fever, headache, fatigue, and myalgia. Laboratory derangements
were reported in some trials like decreased hemoglobin, increased
bilirubin, altered SGOT and SGPT. None of these alterations were
clinically manifested and were self-limiting. Few clinical trials
reported serious adverse events, but they were reported as unrelated
to vaccination. However, long-term post-marketing surveillance
data, particularly in high-risk vulnerable populations (elderly
and those with co-morbidities, pregnant women, and children) is
warranted to ensure the safety of COVID-19 vaccines [7].
Although some researchers found that people with certain
autoimmune diseases were likely to develop VZV reactivation
after receiving BNT162b2 mRNA COVID-19 vaccination [8].
Earlier in this year a case of VZV in a 78-year-old man following
vaccination with inactivated COVID-19 vaccine was reported [9].
To the best of our knowledge this is the rst case control study
studying the risk of developing VZV after receiving dierent types
of COVID -19 vaccines, our study aimed to assess if there is an
association between COVID-19 vaccination and VZV reactivation.
Methods
At the outpatient department of infection disease hospital (IDH),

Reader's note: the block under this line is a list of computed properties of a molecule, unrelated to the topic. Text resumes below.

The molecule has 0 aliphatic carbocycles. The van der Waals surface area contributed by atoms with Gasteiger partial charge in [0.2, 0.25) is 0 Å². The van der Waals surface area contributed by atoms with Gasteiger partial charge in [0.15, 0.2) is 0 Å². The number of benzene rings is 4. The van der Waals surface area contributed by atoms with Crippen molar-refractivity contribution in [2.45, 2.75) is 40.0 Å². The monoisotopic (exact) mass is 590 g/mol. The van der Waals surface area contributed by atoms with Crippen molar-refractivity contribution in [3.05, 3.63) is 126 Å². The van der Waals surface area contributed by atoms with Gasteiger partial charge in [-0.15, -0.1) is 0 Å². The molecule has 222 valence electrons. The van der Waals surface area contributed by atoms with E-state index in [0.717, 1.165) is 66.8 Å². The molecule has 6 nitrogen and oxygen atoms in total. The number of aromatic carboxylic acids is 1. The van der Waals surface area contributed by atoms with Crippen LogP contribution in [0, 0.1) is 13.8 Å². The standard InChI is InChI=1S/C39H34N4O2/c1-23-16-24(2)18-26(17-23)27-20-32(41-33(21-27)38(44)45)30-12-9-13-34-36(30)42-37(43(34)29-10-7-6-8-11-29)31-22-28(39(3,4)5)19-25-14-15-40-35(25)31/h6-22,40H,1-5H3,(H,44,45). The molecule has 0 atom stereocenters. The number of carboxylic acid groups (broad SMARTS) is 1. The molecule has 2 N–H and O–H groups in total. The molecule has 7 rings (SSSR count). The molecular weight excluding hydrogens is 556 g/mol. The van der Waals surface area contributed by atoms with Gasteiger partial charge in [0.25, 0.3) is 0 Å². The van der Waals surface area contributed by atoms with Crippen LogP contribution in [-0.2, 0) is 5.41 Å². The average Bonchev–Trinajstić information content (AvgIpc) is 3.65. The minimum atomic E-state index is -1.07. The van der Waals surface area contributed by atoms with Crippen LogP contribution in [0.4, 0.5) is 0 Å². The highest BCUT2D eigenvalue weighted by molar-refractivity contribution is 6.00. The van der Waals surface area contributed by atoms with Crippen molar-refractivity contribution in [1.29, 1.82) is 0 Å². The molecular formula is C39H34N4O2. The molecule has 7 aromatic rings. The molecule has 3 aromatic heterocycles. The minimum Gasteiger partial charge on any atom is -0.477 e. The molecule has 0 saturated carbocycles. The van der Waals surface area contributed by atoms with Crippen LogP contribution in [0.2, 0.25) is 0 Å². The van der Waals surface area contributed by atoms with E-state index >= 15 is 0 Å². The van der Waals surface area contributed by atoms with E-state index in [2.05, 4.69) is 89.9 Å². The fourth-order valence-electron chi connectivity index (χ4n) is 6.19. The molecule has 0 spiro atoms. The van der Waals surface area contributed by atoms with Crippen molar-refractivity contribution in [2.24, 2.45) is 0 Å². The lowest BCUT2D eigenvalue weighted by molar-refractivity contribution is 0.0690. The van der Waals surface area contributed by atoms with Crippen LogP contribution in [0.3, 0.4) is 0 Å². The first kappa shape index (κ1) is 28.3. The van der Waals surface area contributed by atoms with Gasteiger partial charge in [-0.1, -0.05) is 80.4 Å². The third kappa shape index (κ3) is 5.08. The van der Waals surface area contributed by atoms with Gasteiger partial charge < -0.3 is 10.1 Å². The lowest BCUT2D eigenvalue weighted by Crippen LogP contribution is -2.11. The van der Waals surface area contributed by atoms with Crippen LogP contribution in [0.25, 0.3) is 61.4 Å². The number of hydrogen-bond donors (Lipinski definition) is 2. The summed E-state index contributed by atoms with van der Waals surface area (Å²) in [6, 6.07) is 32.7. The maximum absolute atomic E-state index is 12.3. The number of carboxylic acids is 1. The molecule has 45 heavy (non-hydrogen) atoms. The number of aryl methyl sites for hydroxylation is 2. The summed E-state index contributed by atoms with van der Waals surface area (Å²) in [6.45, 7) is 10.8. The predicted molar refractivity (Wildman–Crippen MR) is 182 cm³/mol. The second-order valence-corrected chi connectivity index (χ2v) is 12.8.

which is the tertiary level health care facility that deal with HZ
cases in Kuwait, a matched case control study was performed.
Suspected HZ cases seen in other Kuwaiti clinics/ hospitals
were referred to IDH for conrmation of diagnosis and care. All
participants provided informed consent to participate in the study
after MOH ethics committee approved it. To collect data from each
case and its matched control, a structured interview questionnaire
was used. Cases and controls were enrolled over a two-month
period (February and March 2021). The questionnaire addressed
demographic, social, and physical factors.
Cases of HZ was dened by presence of painful, blistering skin
eruption in a unilateral dermatomal distribution (Figures 1 - 3). The
diagnosis was made by the attending infectious disease specialist
with the presence of at least one clinical claim linked to HZ (ICD-
10 codes B02, B02.2, B02.3, B02.7, B02.8, and B02.9) consistent
with an antiviral drug prescription (as acyclovir or valaciclovir).
Controls were selected from patients and their relatives attended
IDH hospital for reasons other than HZ (etc. animal bite, brucella,
UTI). They were matched to each case based on age (5 years),
gender and nationality. Individuals with known allergic reaction of
any severity to vaccines or drugs, pregnant and lactating women,
children, and adolescents below age of 18 years and those with
history of recent COVID-19 infection (within the last 3 months)
were excluded from the study.
Figure 1: 58 years old man with HZ following dermatomal distribution
of ophthalmic branch of left trigeminal nerve 7 days after mRNA vaccine.
Figure 2: 43 years old man with HZ following the dermatomal distribution
of Rt. T11 10 days after viral vector vaccine.
The means and standard deviations (SD) of quantitative variables